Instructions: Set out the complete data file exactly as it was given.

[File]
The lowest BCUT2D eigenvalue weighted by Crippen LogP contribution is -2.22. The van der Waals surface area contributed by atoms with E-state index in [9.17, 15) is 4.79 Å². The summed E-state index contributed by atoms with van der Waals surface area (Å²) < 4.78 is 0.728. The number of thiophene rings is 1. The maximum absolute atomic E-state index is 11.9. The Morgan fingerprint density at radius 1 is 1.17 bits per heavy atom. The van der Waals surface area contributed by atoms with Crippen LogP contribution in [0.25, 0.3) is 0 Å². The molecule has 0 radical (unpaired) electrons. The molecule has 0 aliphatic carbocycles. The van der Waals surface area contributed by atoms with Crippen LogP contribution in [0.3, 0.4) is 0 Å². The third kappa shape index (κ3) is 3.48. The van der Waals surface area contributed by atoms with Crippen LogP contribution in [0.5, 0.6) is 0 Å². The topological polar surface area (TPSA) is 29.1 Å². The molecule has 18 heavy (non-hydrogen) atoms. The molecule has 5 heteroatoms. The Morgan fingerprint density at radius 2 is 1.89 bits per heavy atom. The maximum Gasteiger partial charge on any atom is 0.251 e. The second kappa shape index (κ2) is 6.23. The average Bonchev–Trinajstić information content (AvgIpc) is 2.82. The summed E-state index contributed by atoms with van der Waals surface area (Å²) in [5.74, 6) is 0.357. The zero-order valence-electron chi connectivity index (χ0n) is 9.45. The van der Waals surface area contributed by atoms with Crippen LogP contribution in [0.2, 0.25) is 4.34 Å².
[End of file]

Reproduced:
The lowest BCUT2D eigenvalue weighted by Crippen LogP contribution is -2.22. The van der Waals surface area contributed by atoms with E-state index in [9.17, 15) is 4.79 Å². The summed E-state index contributed by atoms with van der Waals surface area (Å²) < 4.78 is 0.728. The number of thiophene rings is 1. The maximum absolute atomic E-state index is 11.9. The Morgan fingerprint density at radius 1 is 1.17 bits per heavy atom. The van der Waals surface area contributed by atoms with Crippen LogP contribution in [0.25, 0.3) is 0 Å². The molecule has 0 radical (unpaired) electrons. The molecule has 0 aliphatic carbocycles. The van der Waals surface area contributed by atoms with Crippen LogP contribution in [0.3, 0.4) is 0 Å². The third kappa shape index (κ3) is 3.48. The van der Waals surface area contributed by atoms with Crippen LogP contribution in [0.5, 0.6) is 0 Å². The topological polar surface area (TPSA) is 29.1 Å². The molecule has 18 heavy (non-hydrogen) atoms. The molecule has 5 heteroatoms. The Morgan fingerprint density at radius 2 is 1.89 bits per heavy atom. The maximum Gasteiger partial charge on any atom is 0.251 e. The second kappa shape index (κ2) is 6.23. The average Bonchev–Trinajstić information content (AvgIpc) is 2.82. The summed E-state index contributed by atoms with van der Waals surface area (Å²) in [5.74, 6) is 0.357. The zero-order valence-electron chi connectivity index (χ0n) is 9.45. The van der Waals surface area contributed by atoms with Crippen LogP contribution in [0.2, 0.25) is 4.34 Å².